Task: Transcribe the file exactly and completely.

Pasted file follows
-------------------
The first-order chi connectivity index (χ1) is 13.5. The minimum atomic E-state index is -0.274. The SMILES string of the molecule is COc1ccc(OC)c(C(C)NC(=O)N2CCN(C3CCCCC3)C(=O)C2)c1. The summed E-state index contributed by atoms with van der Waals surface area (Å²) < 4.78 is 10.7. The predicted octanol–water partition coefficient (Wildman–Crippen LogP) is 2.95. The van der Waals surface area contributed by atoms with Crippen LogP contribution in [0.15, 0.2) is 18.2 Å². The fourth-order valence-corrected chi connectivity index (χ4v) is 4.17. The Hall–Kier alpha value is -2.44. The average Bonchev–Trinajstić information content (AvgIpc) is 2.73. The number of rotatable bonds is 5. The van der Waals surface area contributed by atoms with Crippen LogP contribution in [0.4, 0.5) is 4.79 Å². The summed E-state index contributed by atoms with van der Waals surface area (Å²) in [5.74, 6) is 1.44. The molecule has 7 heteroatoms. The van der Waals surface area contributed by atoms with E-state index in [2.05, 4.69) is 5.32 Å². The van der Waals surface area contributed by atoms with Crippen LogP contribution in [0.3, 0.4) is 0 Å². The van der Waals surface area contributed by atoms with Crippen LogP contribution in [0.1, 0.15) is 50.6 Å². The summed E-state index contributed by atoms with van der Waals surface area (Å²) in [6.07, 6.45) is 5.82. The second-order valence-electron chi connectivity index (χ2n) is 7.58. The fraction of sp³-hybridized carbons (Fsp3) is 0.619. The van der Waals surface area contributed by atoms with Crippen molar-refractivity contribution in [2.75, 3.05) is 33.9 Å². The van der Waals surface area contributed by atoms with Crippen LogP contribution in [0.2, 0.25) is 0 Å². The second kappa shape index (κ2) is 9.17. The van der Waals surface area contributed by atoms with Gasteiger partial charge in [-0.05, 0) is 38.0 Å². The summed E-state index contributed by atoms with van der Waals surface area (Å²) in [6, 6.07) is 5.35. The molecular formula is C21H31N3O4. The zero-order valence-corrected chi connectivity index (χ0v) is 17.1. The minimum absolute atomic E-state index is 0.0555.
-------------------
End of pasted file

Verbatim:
The first-order chi connectivity index (χ1) is 13.5. The minimum atomic E-state index is -0.274. The SMILES string of the molecule is COc1ccc(OC)c(C(C)NC(=O)N2CCN(C3CCCCC3)C(=O)C2)c1. The summed E-state index contributed by atoms with van der Waals surface area (Å²) < 4.78 is 10.7. The predicted octanol–water partition coefficient (Wildman–Crippen LogP) is 2.95. The van der Waals surface area contributed by atoms with Crippen LogP contribution in [0.15, 0.2) is 18.2 Å². The fourth-order valence-corrected chi connectivity index (χ4v) is 4.17. The Hall–Kier alpha value is -2.44. The average Bonchev–Trinajstić information content (AvgIpc) is 2.73. The number of rotatable bonds is 5. The van der Waals surface area contributed by atoms with Crippen LogP contribution in [0.4, 0.5) is 4.79 Å². The summed E-state index contributed by atoms with van der Waals surface area (Å²) in [5.74, 6) is 1.44. The molecule has 7 heteroatoms. The van der Waals surface area contributed by atoms with E-state index in [2.05, 4.69) is 5.32 Å². The van der Waals surface area contributed by atoms with Crippen LogP contribution in [0.3, 0.4) is 0 Å². The van der Waals surface area contributed by atoms with Crippen LogP contribution in [0.1, 0.15) is 50.6 Å². The summed E-state index contributed by atoms with van der Waals surface area (Å²) in [6.07, 6.45) is 5.82. The second-order valence-electron chi connectivity index (χ2n) is 7.58. The fraction of sp³-hybridized carbons (Fsp3) is 0.619. The van der Waals surface area contributed by atoms with Crippen molar-refractivity contribution in [2.75, 3.05) is 33.9 Å². The van der Waals surface area contributed by atoms with Crippen LogP contribution in [0.2, 0.25) is 0 Å². The second kappa shape index (κ2) is 9.17. The van der Waals surface area contributed by atoms with Gasteiger partial charge in [-0.05, 0) is 38.0 Å². The summed E-state index contributed by atoms with van der Waals surface area (Å²) in [6, 6.07) is 5.35. The molecular formula is C21H31N3O4. The zero-order valence-corrected chi connectivity index (χ0v) is 17.1. The minimum absolute atomic E-state index is 0.0555.